Shredded leaves release nitrogen, phosphorous, potassium, and trace nutrients back into the soil as they decompose. Other options are straw, nut hulls, and tree bark.

Related Article: The Ultimate Guide to Mulching

4. Loosen Compacted Soil

Garden soil can harden, making it difficult for plant roots to grow and spread to reach the water and nutrients they need.

If water tends to collect…

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You Reap What You Sow | Understanding the Value of Food | Homesteading Simple Self Sufficient Off-The-Grid

Have you ever thought about the value of your food? Where it comes from? Or what it truly means to reap what you sow? If you’re the love-food-hate-waste type of person, then I’m sure you’ll agree with everything below. Get some tips on how to control food waste now.

By Kathy Bernier – The Practical Prepsteader

“What do I do with this?” asked my dinner guest, holding out a plate of beef burgundy, a hesitant expression on her face. She had accepted my invitation for the meal and had assured me that just the thought of my menu selection made her mouth water.

I swallowed the retort that sprang to my mind. I wanted to tell her that the only thing to do with food was to eat it. I wanted to tell her about the value of that food, of how the beef that I had simmered in wine sauce all afternoon was once a living breathing creature. I thought of the crisp October morning when we had used apples to lure the handsome young pasture-raised steers onto the livestock trailer, and of how we cried again two weeks later when we happened to witness strangers saying goodbye to their animal while we were picking up our packages of meat. I wished she could understand how that plate of beef represented so much more than just my work in the kitchen.

“Here,” I replied, reaching for the plate. “I’ll take it.” I scraped the entire serving into the chicken bucket I keep under the sink, consoling myself with the knowledge that at least it wouldn’t be completely wasted.

We don’t waste any food at our house, ever. We work too hard for it, and sacrifice too much, to let it land as a meaningless lump in a landfill somewhere.

However, our household is unusual in that regard. Never has food been of so little value to Americans in general. According to USDA data, we in our country pay a smaller percentage of our income on food than ever. In 1933, people spent 25.2 percent of their disposable income on food. In 2013, that figure was just 9.8 percent. You can see those figures for yourself on this chart:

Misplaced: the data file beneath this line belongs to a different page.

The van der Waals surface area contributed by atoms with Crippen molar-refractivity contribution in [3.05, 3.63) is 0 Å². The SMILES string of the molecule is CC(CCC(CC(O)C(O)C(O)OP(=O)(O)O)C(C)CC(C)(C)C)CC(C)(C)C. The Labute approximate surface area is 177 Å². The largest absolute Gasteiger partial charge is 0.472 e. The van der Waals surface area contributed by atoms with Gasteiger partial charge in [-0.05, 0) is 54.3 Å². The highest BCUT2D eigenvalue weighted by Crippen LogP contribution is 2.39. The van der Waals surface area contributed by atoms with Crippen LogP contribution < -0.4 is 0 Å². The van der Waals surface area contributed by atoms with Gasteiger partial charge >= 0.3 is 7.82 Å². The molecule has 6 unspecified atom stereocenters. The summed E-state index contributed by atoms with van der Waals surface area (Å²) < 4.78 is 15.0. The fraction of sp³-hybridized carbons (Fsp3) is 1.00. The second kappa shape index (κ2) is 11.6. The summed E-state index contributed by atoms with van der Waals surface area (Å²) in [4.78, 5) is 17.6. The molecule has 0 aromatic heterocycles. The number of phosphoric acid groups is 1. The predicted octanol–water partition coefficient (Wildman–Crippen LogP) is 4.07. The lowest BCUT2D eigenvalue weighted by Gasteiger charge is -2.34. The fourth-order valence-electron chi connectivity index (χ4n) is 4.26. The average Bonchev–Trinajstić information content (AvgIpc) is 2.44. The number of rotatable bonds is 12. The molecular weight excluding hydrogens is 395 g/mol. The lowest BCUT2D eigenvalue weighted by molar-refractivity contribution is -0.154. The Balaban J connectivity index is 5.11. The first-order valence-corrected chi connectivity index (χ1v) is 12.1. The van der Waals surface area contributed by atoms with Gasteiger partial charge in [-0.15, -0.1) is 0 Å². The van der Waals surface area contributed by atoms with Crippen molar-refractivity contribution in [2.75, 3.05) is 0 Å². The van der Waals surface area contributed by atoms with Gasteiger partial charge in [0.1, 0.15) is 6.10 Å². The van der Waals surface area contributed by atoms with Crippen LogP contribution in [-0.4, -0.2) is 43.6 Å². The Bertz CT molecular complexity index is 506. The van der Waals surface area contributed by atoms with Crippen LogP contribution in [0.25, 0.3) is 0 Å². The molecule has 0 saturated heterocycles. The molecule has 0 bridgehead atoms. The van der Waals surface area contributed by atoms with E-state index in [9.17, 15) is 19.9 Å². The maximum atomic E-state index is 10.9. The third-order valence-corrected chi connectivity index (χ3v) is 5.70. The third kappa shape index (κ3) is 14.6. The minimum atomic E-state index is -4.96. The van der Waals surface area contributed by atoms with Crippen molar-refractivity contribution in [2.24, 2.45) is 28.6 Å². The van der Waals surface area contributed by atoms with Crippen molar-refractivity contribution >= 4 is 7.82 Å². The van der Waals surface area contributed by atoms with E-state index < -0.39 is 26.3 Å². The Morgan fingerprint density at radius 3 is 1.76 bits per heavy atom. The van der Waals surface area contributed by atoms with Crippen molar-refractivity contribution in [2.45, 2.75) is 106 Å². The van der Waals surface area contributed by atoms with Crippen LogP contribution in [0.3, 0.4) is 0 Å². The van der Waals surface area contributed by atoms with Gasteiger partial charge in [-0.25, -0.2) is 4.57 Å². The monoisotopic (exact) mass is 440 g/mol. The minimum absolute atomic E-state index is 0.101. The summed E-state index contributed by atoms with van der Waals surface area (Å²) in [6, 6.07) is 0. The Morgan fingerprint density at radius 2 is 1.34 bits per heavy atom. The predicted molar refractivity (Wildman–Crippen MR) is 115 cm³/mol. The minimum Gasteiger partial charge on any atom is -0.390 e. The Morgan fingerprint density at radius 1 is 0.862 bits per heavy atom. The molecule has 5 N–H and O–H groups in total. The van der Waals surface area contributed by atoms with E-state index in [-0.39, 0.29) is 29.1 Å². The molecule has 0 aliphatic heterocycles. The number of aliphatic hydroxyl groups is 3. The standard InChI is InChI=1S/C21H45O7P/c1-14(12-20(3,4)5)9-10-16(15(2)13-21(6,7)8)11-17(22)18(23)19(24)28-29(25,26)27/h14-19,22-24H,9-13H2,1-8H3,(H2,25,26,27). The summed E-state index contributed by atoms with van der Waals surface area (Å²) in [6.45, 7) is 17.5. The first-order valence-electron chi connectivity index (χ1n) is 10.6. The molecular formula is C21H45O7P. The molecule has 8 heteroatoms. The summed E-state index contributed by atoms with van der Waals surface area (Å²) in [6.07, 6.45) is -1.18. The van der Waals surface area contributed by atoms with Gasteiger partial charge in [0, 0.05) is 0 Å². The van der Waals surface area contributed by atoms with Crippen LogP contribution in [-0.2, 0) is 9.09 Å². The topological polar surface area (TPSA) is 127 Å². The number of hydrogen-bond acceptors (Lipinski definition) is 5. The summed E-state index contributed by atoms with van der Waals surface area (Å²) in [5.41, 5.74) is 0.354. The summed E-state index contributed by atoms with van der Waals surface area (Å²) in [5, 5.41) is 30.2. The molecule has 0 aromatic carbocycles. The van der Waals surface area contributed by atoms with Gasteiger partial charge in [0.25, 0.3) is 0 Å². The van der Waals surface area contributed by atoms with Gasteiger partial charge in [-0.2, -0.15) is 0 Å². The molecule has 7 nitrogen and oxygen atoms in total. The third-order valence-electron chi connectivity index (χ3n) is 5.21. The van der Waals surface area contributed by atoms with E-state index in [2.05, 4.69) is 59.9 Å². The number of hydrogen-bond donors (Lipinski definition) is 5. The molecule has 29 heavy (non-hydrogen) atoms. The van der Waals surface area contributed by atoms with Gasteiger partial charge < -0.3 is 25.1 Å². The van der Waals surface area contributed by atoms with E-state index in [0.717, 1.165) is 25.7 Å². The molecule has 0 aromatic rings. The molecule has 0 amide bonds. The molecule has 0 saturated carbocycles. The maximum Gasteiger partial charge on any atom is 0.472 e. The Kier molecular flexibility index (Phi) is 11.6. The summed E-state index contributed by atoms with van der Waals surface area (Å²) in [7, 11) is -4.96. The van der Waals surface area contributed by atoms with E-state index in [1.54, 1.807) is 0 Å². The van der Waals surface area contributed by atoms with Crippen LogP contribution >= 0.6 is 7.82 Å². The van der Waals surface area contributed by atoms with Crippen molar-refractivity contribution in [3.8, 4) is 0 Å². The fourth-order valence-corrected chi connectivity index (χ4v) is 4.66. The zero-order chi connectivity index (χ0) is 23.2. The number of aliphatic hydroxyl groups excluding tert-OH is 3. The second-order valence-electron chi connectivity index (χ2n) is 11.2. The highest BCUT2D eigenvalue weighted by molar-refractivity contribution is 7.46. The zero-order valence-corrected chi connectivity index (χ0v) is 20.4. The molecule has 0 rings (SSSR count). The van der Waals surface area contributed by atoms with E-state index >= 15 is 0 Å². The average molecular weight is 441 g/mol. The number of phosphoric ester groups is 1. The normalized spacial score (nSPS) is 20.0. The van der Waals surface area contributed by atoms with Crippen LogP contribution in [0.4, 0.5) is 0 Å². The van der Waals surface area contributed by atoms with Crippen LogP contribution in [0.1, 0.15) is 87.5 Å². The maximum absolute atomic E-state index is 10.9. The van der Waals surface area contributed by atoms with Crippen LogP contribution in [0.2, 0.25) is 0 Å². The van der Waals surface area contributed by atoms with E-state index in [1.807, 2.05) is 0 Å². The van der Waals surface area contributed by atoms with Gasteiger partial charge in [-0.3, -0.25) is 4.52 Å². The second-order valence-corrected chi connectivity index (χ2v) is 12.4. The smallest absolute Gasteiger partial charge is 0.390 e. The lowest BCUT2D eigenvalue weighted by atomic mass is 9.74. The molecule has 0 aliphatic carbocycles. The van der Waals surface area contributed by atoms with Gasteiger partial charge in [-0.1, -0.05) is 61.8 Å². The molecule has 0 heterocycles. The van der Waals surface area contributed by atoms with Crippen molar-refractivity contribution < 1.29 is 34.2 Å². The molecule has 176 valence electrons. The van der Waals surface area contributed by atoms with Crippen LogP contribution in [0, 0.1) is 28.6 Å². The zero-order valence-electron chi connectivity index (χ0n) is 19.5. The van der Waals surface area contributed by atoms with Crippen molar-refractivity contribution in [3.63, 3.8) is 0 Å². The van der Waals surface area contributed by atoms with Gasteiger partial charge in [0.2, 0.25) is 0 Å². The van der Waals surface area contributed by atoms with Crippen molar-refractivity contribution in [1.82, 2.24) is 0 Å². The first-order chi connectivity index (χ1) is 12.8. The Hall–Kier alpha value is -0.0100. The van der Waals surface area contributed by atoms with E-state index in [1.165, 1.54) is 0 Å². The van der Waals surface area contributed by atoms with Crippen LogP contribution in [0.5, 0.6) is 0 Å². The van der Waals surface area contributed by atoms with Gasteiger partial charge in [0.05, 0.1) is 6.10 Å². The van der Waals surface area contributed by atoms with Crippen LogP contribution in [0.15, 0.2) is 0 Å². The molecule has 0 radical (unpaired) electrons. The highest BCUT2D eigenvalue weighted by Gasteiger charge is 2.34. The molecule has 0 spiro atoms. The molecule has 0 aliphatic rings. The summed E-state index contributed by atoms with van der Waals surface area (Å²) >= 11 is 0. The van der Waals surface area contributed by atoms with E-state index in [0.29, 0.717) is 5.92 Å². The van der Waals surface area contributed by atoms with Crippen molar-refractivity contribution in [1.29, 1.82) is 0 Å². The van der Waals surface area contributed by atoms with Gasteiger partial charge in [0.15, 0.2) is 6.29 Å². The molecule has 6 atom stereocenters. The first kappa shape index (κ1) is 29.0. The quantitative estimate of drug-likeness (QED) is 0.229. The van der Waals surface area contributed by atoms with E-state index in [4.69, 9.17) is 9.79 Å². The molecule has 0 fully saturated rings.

Is it any wonder, then, that our society treats food so casually? In just eighty years, food has changed from something very dear to something so cheap that it’s not even worth taking care to conserve.

It is not only the actual dollars-and-cents cost of food that has diminished in recent generations, but the physical effort and nutritional value that people place on food as well. The USDA chart breaks down the food costs further into “At home” and “Away from home” categories. Back in 1933, almost all food costs were incurred at home, with just 3.3 percent spent away. But in 2013, nearly half – 4.3 of the 9.8 percent –…

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EPIC Cautions FCC About Limiting Breach Notices, Applauds Agency Attention to Data Security

This week, EPIC filed comments with the Federal Communications Commission regarding the agency’s plan to enhance its breach notification requirements for telecommunications and interconnected VoIP providers. Although many of the Commission’s proposals represent a significant improvement, not all are in the best interest of consumers. For example, the FCC proposes that companies only be obligated to report a breach if there is a likelihood of harm to result from the breach. EPIC cautioned the FCC against allowing companies to first determine the likelihood of harm resulting from a breach before deciding whether to notify consumers, because that determination process could delay notifications or result in outright underreporting of threats to consumer privacy and security.

Historically, the FCC has focused on safeguarding phone usage data (known as Customer Proprietary Network Information, or CPNI), which includes who a phone subscriber calls, their location, and other information, and on intentional misuse of CPNI. EPIC supports the FCC’s proposals to expand the definition of breach to include unintentional disclosure of personal data and to protect sensitive information such as Social Security Numbers—not just CPNI. EPIC also supports the Commission’s proposals to require breached companies to provide guidance to subscribers in their breach notifications regarding how to prevent identity theft, account compromise, and other breach-related harms, in addition to a brief description of what consumer data may have been accessed in the breach.

EPIC regularly comments on regulations and testifies on policies to promote better cybersecurity practices that protect consumer data from unauthorized access and other misuse.

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Reader Poll Results: Suggested SurvivalBlog Feature Topics.

The results are in. Recently, I asked our readers: What topics would you like to see covered in SurvivalBlog feature articles, in the coming months?

The intent was to give folks ideas for SurvivalBlog writing contest topics. None of the following listed topics are in any way reserved. Anyone can plunge in and share their experience on any of them.

We started with this brainstorming list:

  • Herbs — Medicinal and Cooking
  • Wildcrafting with plants and trees
  • Foraging and recipes with wild edibles
  • Assembling a set of ham radio shack equipment
  • Ham radio antenna trimming
  • Home Gunsmithing
  • How to restore kerosene lamps
  • Basic DIY veterinary science
  • Horse hoof trimming
  • Basic home carpentry projects
  • Dry-pack canning

And here are the feature article ideas that were sent in by readers, greatly expanding that list: